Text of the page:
James Ax Observatory at Cerro Toco in the Atacama Desert, Chile
The three telescopes observe the cosmic microwave background to measure patterns from the Big Bang, the early inflation of the universe. Expanding on POLARBEAR, the Simons Array will provide an unmatched combination of mapping speed, multifrequency sensitivity and sky coverage. This provides the opportunity to probe the physics of neutrinos and dark energy, and also allows the removal of the foreground signal to enable precise characterization of the target signs of inflation.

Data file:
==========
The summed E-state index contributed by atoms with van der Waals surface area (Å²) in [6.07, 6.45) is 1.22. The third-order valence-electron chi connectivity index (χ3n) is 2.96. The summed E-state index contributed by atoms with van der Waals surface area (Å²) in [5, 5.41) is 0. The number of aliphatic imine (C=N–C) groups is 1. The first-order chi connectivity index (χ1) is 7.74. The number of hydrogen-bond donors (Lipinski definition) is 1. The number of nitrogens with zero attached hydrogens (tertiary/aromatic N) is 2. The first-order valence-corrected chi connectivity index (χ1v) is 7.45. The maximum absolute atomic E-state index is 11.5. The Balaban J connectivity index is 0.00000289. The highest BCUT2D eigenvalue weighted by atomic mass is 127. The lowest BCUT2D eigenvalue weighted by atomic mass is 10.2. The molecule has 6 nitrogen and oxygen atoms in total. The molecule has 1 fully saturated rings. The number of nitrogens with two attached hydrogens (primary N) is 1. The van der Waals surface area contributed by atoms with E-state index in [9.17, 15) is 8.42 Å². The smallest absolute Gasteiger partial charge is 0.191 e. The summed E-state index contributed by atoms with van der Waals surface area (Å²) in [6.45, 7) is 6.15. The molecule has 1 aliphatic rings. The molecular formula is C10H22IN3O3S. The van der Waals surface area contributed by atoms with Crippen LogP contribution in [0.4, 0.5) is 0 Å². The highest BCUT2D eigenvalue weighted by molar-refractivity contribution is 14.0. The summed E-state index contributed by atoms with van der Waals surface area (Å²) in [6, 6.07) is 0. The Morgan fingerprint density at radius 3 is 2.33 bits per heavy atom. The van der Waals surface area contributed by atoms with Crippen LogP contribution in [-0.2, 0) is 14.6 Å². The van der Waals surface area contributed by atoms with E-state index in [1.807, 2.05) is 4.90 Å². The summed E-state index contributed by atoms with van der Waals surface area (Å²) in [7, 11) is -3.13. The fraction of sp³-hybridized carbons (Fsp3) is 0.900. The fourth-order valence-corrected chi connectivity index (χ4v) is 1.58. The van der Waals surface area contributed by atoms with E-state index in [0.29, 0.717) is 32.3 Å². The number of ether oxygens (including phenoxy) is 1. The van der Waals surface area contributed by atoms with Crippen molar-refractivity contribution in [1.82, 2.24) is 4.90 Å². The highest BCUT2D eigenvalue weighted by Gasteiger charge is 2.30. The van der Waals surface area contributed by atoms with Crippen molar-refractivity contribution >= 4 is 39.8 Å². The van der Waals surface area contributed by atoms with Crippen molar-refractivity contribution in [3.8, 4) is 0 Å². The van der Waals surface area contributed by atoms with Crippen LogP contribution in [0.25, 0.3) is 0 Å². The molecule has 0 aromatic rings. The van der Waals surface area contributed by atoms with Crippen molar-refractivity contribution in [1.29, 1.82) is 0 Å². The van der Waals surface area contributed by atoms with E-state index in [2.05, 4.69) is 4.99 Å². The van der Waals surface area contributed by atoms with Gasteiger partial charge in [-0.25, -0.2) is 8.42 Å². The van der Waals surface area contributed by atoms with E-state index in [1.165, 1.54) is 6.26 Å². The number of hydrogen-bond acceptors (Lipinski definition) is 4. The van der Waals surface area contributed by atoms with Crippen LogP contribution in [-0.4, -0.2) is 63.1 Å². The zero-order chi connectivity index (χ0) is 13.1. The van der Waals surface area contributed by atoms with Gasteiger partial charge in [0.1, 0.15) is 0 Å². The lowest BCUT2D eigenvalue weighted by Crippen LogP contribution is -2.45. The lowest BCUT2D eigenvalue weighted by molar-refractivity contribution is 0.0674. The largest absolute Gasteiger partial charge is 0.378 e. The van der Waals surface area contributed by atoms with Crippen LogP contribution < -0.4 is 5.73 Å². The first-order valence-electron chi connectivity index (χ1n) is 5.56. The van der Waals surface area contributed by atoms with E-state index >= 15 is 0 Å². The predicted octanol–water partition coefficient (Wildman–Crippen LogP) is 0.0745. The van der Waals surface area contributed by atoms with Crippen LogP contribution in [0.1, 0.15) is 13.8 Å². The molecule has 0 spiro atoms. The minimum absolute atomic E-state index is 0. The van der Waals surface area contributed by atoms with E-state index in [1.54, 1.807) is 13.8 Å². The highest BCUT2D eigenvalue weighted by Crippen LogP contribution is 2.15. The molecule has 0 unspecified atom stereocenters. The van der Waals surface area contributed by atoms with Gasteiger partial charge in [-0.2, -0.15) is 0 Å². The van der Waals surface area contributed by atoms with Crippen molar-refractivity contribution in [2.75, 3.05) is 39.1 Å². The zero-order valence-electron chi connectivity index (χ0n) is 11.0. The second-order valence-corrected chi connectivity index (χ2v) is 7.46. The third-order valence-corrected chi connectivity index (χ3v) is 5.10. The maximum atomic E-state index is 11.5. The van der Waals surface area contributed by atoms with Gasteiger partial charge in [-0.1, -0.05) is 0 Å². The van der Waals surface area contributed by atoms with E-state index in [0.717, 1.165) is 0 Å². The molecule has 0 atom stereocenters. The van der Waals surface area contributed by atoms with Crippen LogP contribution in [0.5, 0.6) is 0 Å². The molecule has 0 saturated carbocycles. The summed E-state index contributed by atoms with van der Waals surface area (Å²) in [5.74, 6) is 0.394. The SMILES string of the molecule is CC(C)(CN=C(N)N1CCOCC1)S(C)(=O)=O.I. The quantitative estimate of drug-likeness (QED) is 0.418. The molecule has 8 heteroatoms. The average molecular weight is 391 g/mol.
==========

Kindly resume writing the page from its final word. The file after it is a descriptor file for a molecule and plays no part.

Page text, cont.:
POLARBEAR produced the first direct measurement of the cosmic pattern induced by galaxies twisting radiation, a milestone in confirming understanding of the structure of the universe.
POLARBEAR’s name has caused rumors and confusion. It’s not located at the South Pole, and there are no polar bears there anyway! (They live near the North Pole.) The name was originally derived from the signal it was looking for: POLARization of Background Radiation.
The University of California San Diego leads a research collaboration of 20 institutions.